ACM Queue has posted my August 2012 interview on research into the hardware-software interface. We discuss the importance of a whole-stack view in addressing contemporary application security problems, which are often grounded in how we represent and execute software over lower-level substrates. We need to consider CPU design, operating systems, programming languages, applications, and formal methods — which requires building collaborations that span traditional silos in computer science research. I also consider the impact of open source on software security research methodology, and how we might extend those ideas to CPU research. A motivation for this investigation is our experimental CHERI hybrid capability processor, part of the CTSRD Project, a long-term research collaboration between the security, operating systems, and computer architecture groups at the University of Cambridge Computer Laboratory and the systems and formal methods groups SRI International Computer Science Laboratory.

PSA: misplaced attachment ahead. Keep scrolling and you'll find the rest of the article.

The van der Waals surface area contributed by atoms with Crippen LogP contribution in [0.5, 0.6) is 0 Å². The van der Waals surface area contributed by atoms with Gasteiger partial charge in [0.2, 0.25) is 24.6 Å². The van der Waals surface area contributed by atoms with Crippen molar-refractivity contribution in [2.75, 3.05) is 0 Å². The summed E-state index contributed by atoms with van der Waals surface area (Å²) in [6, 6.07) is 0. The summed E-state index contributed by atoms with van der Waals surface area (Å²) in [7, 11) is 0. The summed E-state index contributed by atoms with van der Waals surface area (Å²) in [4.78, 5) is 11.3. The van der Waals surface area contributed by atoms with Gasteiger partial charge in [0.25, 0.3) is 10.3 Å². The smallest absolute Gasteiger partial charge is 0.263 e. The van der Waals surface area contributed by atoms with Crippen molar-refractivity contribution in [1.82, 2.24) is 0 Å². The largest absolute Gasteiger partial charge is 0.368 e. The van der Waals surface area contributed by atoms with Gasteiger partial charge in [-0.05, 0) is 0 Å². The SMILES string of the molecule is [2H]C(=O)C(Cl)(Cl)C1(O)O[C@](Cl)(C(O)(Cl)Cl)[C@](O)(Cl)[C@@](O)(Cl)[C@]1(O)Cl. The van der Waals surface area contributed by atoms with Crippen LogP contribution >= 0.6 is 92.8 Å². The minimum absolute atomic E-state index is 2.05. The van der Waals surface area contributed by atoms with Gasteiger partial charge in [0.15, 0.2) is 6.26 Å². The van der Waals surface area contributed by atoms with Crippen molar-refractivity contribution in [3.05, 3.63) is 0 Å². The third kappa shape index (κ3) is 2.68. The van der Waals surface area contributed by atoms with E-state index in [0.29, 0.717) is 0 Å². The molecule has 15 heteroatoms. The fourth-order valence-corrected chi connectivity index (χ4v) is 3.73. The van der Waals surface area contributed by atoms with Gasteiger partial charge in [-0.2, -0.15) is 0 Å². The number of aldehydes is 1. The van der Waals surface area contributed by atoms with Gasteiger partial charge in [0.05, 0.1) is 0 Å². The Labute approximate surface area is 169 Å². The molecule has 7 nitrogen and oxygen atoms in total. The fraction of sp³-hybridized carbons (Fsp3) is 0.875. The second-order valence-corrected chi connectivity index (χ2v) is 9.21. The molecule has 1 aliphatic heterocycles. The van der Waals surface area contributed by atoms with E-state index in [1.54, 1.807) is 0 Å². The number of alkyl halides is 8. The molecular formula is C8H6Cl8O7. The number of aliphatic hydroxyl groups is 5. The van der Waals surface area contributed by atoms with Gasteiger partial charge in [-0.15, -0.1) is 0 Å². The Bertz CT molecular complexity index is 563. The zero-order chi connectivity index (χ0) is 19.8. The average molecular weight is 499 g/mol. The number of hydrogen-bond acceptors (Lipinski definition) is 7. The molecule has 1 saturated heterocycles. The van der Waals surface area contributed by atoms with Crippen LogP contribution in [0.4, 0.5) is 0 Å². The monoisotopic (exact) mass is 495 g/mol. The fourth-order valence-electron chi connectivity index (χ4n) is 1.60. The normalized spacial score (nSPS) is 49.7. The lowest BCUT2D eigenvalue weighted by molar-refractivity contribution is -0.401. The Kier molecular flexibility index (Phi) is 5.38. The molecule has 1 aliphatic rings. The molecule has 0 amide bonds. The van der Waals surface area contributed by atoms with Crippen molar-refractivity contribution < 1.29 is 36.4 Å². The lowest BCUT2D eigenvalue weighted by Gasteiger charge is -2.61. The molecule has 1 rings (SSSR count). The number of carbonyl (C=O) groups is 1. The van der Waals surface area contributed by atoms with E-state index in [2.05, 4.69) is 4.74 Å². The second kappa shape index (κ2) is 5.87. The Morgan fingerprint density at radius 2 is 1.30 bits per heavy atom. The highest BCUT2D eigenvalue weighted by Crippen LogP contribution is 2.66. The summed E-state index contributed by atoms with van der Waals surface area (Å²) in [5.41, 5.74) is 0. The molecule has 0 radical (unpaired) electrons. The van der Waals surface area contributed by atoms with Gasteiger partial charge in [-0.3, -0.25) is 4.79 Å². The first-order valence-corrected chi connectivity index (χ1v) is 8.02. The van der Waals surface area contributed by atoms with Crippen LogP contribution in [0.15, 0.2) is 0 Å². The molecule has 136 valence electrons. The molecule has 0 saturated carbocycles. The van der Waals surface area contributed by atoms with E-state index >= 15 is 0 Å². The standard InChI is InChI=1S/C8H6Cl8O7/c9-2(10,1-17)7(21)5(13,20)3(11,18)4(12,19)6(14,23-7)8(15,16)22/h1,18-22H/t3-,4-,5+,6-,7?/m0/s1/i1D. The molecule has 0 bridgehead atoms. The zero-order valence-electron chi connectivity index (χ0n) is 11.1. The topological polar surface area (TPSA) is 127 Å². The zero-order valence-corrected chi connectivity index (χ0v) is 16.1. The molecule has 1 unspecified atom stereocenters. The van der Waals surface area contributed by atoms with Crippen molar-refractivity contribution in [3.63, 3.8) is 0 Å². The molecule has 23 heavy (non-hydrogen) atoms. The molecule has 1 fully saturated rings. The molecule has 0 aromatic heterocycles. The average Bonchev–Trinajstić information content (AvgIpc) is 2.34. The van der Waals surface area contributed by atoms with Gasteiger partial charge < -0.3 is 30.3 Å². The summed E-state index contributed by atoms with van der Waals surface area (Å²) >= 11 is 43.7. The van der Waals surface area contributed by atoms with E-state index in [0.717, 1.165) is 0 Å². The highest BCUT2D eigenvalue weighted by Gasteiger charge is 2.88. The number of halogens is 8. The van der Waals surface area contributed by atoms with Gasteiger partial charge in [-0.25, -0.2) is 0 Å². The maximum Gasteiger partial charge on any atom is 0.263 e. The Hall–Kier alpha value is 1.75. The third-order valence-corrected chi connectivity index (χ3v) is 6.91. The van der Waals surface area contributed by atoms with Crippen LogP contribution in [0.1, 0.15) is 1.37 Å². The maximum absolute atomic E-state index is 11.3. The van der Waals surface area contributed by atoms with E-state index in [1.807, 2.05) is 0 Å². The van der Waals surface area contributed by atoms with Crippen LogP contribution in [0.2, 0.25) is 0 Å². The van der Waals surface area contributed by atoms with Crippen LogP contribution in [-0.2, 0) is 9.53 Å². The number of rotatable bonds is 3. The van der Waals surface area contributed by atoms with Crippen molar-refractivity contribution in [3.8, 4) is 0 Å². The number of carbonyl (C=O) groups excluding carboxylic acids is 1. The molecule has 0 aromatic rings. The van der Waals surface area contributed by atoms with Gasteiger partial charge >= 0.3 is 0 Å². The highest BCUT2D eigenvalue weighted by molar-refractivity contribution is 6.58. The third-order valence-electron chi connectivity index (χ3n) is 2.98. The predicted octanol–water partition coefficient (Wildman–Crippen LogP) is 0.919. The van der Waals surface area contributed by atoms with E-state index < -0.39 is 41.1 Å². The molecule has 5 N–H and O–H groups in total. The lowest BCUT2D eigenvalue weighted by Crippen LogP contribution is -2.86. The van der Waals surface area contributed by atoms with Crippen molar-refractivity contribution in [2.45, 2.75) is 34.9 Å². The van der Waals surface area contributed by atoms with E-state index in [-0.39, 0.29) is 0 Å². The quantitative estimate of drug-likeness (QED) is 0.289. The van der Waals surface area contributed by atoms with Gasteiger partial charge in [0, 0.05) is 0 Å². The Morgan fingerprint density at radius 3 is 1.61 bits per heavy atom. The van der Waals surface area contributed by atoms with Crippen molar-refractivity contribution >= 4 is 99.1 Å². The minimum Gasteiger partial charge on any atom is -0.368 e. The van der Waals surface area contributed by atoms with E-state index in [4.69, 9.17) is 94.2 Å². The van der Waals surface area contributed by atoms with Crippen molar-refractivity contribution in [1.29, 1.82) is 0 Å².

Call for papers: Workshop on Adaptive Host and Network Security

Stu Wagner, Bob Laddaga, and I are pleased to announce the call for papers for a new Workshop on Adaptive Host and Network Security, to take place at the Sixth IEEE Conference on Self-Adaptive and Self-Organizing Systems in September 2012 in Lyon, France.